Prometheus: 8 Mythological & Literary Motifs In The Film

1. Greek Myth - Prometheus, Mankind & Zeus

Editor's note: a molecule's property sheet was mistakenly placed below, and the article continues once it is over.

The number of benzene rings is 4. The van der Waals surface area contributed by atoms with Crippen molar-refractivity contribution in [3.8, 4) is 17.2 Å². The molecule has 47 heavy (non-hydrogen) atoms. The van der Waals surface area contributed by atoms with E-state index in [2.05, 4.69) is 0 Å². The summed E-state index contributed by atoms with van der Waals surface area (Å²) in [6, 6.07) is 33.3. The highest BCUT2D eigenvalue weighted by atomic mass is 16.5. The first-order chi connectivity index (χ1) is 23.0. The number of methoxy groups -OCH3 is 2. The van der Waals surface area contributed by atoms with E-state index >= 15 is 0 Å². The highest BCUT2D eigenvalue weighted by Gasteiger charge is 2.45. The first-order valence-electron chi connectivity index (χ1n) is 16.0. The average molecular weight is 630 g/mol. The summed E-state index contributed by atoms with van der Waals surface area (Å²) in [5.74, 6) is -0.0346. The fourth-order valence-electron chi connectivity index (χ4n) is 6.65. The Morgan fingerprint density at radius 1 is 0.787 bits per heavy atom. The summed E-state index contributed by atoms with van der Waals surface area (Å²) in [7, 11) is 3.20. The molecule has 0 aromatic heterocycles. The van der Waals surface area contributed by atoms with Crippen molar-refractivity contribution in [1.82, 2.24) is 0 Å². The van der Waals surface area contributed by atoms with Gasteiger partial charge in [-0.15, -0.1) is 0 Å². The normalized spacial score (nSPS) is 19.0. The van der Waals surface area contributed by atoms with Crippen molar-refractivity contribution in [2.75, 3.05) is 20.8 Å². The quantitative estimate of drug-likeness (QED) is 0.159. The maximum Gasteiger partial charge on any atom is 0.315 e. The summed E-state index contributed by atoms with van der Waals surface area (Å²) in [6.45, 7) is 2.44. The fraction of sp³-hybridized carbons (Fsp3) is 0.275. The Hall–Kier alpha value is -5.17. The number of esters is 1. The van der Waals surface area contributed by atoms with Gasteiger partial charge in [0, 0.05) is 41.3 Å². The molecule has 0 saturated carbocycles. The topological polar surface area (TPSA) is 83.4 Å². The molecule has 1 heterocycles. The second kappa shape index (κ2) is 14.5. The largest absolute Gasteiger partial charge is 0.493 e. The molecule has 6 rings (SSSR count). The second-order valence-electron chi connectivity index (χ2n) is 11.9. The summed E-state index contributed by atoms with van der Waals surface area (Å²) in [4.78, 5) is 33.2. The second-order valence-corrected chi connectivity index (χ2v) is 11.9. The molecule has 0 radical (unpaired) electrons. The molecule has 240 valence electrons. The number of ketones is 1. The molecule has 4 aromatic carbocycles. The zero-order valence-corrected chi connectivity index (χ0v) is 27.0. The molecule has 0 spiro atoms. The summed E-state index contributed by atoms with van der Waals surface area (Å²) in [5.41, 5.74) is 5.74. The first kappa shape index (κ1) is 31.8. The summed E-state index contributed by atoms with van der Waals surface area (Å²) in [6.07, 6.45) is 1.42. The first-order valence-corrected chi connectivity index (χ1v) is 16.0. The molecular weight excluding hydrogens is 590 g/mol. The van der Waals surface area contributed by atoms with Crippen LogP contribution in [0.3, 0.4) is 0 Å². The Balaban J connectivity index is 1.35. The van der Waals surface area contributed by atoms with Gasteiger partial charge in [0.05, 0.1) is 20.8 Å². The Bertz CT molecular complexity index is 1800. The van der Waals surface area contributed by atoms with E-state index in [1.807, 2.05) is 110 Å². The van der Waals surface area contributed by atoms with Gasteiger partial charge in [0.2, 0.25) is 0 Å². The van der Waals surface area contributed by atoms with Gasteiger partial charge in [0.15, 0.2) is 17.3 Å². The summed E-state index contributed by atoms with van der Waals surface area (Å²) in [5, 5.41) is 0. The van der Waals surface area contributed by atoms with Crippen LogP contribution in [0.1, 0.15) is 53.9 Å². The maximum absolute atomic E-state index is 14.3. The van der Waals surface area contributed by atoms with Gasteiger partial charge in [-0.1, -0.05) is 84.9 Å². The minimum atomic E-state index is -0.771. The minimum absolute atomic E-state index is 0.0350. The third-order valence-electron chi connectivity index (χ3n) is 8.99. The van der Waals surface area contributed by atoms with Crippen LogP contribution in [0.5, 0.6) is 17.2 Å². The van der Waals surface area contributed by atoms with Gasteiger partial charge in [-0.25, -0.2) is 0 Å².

It would be unfair to start with anyone except the titan from Greek mythology who lends his name to the movie! My first introduction to the character of Prometheus was when ice skating in front of Paul Manship€™s bronze statue at the Rockafeller plaza many, many years ago. Now, it seems, the eponymous Titan€™s name is on everyone€™s lips... For that reason Robert Graves, one of our greatest ever experts on the myths of Classical antiquity, would have been happy. It was Graves who gave me my real introduction to Prometheus and the myths and stories that surround him when, as a 21 year old graduate, I traveled the world with a dog-eared copy of his classic €œThe Greek Myths". In the beginning, you could say that things were going well between Zeus and Prometheus. Although Prometheus was the son of the titan Iapetus, he had proved pivotal in helping Zeus gain victory in the Titanomachy- the terrible War of the Titans- a tumultuous battle between those led by Zeus€™s father Kronos, and the Olympian gods. The war culminated in Zeus dethroning his father and establishing his reign as the principal lord of Mount Olympus. Prometheus then helped in the birth of the goddess Athena, by holding open the head of Zeus as a fully-formed Athena came screaming out of the gaping hole in her father's head. Suddenly though the relationship between Zeus and Prometheus went down hill fast€ According to Ovid in his Metamorphoses, Prometheus is credited with the creation of human-beings €œin god-like image€ from clay, and it is this story, in conjunction with the better known myth of Prometheus giving early man a push up the technological ladder by providing us with fire stolen from the workshop of Hephaestus, that provides the mythological and philosophical backdrop for the film. Zeus, almost-omnipotent leader of the Olympians, was not the kind of god to let transgressions go unpunished, and he reprimanded Prometheus terribly€ For his treachery against Zeus and his repeated benevolence towards humankind he was chained to a mountain in the Caucasus, and an eagle was set to tear his liver from his abdomen every day. The actual myth of Prometheus is brandished like a large bright shiny bracelet on the movie€™s sleeve. Peter Weyland has named the spaceship that will transport the crew to €˜meet their maker€™ in homage to the titan. And the movie harks back to the Prometheus myth over and over: the image of Prometheus€™s liver being torn from his abdomen resurfaces repeatedly- i) in the key scene of Doctor Shaw€™s €˜caesarean€™, ii) with the Engineer giving birth to the xenomorph at the end of the movie, and iii) on the mural shown in the dome-like structure which shows an Engineer creating life in a pose showing a damaged abdomen... This oft-repeated motif illustrates that genesis and self-betterment can only come through destruction and sacrifice. Likewise we see the action of Prometheus stealing from the gods replicated in David€™s taking of the black liquid canister from the cave complex, and in Weyland€™s all-consuming desire to obtain the secrets of eternal life from the Engineers.

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